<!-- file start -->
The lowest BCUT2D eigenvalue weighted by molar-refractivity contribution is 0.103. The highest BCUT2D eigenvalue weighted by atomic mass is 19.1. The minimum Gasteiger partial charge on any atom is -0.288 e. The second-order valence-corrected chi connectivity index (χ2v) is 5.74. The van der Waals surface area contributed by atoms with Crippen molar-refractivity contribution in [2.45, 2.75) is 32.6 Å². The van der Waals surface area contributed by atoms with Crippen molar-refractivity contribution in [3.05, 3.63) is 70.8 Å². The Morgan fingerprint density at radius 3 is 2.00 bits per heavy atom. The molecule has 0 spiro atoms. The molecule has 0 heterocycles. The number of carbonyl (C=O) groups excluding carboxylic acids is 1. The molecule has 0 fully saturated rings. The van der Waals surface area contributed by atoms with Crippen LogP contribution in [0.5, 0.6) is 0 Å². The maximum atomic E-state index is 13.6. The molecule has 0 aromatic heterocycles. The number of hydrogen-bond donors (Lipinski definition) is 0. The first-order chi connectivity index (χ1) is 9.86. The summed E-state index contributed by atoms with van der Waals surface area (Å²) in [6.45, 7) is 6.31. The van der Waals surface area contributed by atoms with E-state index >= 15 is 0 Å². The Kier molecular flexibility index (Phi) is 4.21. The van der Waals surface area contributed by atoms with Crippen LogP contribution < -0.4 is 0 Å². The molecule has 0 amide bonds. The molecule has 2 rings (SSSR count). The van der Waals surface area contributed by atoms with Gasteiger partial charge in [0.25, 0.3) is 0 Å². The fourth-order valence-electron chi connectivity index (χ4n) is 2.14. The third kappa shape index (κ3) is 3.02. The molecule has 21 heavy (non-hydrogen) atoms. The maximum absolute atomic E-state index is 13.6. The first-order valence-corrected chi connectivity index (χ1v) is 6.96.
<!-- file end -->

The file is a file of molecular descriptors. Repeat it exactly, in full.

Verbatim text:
The lowest BCUT2D eigenvalue weighted by molar-refractivity contribution is 0.103. The highest BCUT2D eigenvalue weighted by atomic mass is 19.1. The minimum Gasteiger partial charge on any atom is -0.288 e. The second-order valence-corrected chi connectivity index (χ2v) is 5.74. The van der Waals surface area contributed by atoms with Crippen molar-refractivity contribution in [2.45, 2.75) is 32.6 Å². The van der Waals surface area contributed by atoms with Crippen molar-refractivity contribution in [3.05, 3.63) is 70.8 Å². The Morgan fingerprint density at radius 3 is 2.00 bits per heavy atom. The molecule has 0 spiro atoms. The molecule has 0 heterocycles. The number of carbonyl (C=O) groups excluding carboxylic acids is 1. The molecule has 0 fully saturated rings. The van der Waals surface area contributed by atoms with Crippen LogP contribution in [0.5, 0.6) is 0 Å². The maximum atomic E-state index is 13.6. The molecule has 0 aromatic heterocycles. The number of hydrogen-bond donors (Lipinski definition) is 0. The first-order chi connectivity index (χ1) is 9.86. The summed E-state index contributed by atoms with van der Waals surface area (Å²) in [6.45, 7) is 6.31. The van der Waals surface area contributed by atoms with E-state index >= 15 is 0 Å². The Kier molecular flexibility index (Phi) is 4.21. The van der Waals surface area contributed by atoms with Crippen LogP contribution < -0.4 is 0 Å². The molecule has 0 amide bonds. The molecule has 2 rings (SSSR count). The van der Waals surface area contributed by atoms with Gasteiger partial charge in [0.25, 0.3) is 0 Å². The fourth-order valence-electron chi connectivity index (χ4n) is 2.14. The third kappa shape index (κ3) is 3.02. The molecule has 21 heavy (non-hydrogen) atoms. The maximum absolute atomic E-state index is 13.6. The first-order valence-corrected chi connectivity index (χ1v) is 6.96.